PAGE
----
Sam Acho Had Me At Hello

The Acho Family at the Living Hope Ministries Event Nov. 26, 2012. (Yeung Photography)

Sam Acho Had Me At Hello

It seems once you make it to the NFL level, there are a few things that quickly follow suit. You join Twitter, you get groupies, you get haters, you learn to juggle all these new responsibilities (and bank accounts) and you start or participate in a charity.

To my knowledge, the NFL doesn’t mandate that players partake in charity or non-profit activities, though I’m sure it’s highly encouraged (like when your doctor suggests you lose weight or you shouldn’t park your oversized SUV where it clearly says “compact cars only”).

Living in Houston, I’ve heard a number of good things about Sam Acho over the years, from his time at The University of Texas. Not a bad word has been said about the guy and after his friendly hello, I quickly understood why. I too had experienced that awkwardly intimate Jerry Maguire momentSam Acho had me at hello. I was a fan. For about a billion reasons.

The Arizona Cardinals linebacker, was eager to talk about his foundation, Living Hope Ministries. Most of the NFL guys I chat with are monotone, with answers more rehearsed than an episode of The Hills.

Acho, who says his charity is where his heart is, took time out of his busy day of practice, working out, planning a huge charity event and attempting to build a hospital in Nigeria (that’s busy!), to talk about why his heart is so invested. “Twenty years ago my parents started this [foundation] and we go to Nigeria every year and do missions work where we basically give them free medical care,” Acho says.

Acho’s father’s leadership and guidance instilled a spirit of giving not only in Sam, but the rest of his siblings as well. “My dad is a physician – both my parents were born and raised in Nigeria – Dr. Acho has his PhD in psychology and my mom’s a nurse practitioner. They have a heart for helping people, something I learned to value early on,” Acho says.

Acho explains that about 2/3 of the Nigerian population lives under $1 a day. To put it in perspective, I don’t think you can make a call from a payphone or order anything off the Taco Bell menu for under a dollar anymore.

RBs William Powell and Beanie Wells at the Living Hope Ministries event Nov 26, 2012.

“They don’t have the simple medicine we have. They get sick and die, from a little illness that a trip to the doctor would easily cure. Now we are trying to build a hospital in Nigeria,” Acho adds.

A quick search of NFL athletes on Twitter will show that a large majority (I’m not good with numbers) include the word “humble” in their bios. I’d have to disagree with quite a few of them. I think T.O. had that in his bio at one time or another. Point taken. But Acho’s (@TheSamAcho) was refreshingly accurate and truly humble. And anything else warm and fuzzy imaginable. It simply reads:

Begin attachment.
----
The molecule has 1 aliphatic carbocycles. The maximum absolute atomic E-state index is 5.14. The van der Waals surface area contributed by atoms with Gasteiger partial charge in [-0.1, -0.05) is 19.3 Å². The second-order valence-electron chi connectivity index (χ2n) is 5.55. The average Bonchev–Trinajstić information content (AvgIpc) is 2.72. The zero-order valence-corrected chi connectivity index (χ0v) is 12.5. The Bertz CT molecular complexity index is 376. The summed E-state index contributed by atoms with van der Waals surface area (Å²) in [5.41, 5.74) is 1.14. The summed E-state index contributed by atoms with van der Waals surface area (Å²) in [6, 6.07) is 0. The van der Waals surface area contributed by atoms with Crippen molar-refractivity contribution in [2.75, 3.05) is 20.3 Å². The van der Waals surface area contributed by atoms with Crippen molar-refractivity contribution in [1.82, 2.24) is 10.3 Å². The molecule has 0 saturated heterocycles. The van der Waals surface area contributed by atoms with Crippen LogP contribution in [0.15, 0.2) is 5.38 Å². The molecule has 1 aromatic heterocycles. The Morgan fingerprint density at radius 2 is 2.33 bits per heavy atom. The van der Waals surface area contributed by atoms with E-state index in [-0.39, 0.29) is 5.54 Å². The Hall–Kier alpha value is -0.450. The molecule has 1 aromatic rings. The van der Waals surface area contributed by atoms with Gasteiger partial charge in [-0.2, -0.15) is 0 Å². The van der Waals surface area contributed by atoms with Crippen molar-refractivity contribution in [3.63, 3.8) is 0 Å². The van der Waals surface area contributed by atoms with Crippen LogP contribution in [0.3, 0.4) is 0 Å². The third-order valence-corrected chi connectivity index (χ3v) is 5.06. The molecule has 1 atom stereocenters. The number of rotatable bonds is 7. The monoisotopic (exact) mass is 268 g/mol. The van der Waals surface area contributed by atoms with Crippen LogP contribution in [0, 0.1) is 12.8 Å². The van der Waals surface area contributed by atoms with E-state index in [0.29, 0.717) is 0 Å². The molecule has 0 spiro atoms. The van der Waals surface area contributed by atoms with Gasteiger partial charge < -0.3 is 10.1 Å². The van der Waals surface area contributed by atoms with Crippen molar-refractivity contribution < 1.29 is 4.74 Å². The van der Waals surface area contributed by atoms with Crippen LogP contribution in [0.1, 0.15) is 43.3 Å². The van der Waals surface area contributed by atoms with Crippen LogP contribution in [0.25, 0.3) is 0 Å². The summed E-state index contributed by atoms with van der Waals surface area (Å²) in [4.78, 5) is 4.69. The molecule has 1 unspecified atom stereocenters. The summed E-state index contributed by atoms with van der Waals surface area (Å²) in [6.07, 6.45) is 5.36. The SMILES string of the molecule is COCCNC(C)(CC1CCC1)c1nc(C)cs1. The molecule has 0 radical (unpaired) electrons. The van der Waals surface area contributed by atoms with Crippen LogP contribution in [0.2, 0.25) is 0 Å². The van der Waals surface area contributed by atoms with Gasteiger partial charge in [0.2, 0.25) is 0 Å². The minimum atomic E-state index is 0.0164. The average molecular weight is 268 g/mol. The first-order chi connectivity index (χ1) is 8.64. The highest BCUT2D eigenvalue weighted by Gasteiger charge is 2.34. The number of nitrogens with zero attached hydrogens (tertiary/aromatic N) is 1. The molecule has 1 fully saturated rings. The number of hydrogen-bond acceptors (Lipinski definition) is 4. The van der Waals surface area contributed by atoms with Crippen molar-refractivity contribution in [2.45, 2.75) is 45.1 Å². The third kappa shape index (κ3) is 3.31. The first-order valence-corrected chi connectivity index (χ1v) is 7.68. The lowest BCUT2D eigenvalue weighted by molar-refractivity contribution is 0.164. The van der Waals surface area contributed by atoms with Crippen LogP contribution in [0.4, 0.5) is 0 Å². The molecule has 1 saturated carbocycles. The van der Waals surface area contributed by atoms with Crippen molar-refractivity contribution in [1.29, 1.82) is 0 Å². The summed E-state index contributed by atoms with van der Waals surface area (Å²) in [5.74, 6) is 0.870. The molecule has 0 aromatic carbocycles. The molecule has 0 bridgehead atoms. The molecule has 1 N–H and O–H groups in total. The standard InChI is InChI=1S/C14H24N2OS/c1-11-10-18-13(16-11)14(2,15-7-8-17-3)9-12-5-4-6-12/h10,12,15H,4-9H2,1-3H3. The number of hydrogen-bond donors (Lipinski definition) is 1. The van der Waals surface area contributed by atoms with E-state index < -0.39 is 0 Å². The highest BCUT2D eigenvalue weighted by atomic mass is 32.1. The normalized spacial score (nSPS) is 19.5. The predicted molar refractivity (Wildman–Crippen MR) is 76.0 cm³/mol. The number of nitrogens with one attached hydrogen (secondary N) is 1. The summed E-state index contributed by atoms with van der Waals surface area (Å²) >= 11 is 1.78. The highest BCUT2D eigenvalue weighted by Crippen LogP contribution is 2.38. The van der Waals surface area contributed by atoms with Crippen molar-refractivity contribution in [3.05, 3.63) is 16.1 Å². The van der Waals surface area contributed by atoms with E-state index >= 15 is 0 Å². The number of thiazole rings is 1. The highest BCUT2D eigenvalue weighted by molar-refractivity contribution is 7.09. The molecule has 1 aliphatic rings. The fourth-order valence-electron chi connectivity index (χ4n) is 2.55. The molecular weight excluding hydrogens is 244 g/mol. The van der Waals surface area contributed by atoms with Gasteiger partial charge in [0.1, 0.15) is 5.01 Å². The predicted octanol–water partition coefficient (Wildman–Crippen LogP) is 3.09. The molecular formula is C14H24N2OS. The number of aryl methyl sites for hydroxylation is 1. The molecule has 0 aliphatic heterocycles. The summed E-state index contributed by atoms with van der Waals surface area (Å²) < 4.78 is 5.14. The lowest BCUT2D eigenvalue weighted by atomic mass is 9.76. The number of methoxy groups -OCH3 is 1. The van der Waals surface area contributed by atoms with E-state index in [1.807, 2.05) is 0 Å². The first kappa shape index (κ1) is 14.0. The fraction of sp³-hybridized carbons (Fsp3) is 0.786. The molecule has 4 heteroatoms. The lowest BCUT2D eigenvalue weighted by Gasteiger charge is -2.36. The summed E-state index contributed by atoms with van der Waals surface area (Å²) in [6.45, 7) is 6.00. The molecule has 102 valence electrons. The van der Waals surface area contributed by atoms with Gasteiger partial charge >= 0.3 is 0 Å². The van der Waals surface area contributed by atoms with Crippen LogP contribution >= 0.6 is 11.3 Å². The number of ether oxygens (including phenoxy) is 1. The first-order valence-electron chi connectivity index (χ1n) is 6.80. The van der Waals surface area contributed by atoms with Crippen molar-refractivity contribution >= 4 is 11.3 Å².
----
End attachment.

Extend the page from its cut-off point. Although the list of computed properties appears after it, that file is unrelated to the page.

“I believe that God sent His Son Jesus to die on the cross for our sins. I’m pumped because I know that God will use my failures to glorify Himself. I fail a lot.”

As a fellow believer in God, I value his bio for many reasons, but it’s the last part that’s particularly interesting. You fail a lot? Sporting News named you one of the 20 smartest athletes back in 2010 – only three college players made that list! You’re good looking and have a heart of gold. Oh, you’re also in the NFL. But you fail a lot?

“Yes. It’s something I’ve been dealing with recently. A lot of times we think we’re supposed to be perfect, and when I mess up, I feel I’m not good enough. I beat myself up when I mess up, it’s frustrating because when I’m beating myself up, I’m out of commission – both on and off the field,” Acho admits.

Speaking of Twitter, a few weeks ago Acho tweeted, “Proverbs 18:16 ‘A man’s gift makes room for him, And brings him before great men.’ What’s your gift?? #MyGiftIs” Hundreds of his followers responded with their own individual answers using the hashtag, but Acho failed to include what he thinks his gift is.

“I think my gift is the ability to connect with people and inspire them to do great things. I want to say something to someone that will stick with them for a long time and inspire them to take action,” he explains.

WR Larry Fitzgerald at the Living Hope Ministries Event Nov. 26, 2012

If the Dallas native is so busy inspiring others, who inspires and motivates him? “My dad. He’s been married for 30 years, and still takes my mom on dates every Friday. He works hard to take care of his family. If it weren’t for him I wouldn’t be going to Nigeria every year – he put that in my heart. Along with Scripture, he showed me that failure isn’t the end of the world. You’ll always be able to recover from whatever it is and there’s always still hope,” Acho says.

It’s refreshing to see a guy get excited about something other than an endzone dance. Don’t get me wrong, I love endzone dances, but this is nice too.

Intermittent failure is a part of life – thanks to Sam Acho for the reminder to “keep on keepin’ on.”

This post is part of The Blonde Side’s Momentum Challenge series to interview one active player from all 32 NFL Teams within the short time frame of 34 days. Sam Acho crosses the Arizona Cardinals off the list.

To see this full article in its original format, check out CBS Man Cave Daily.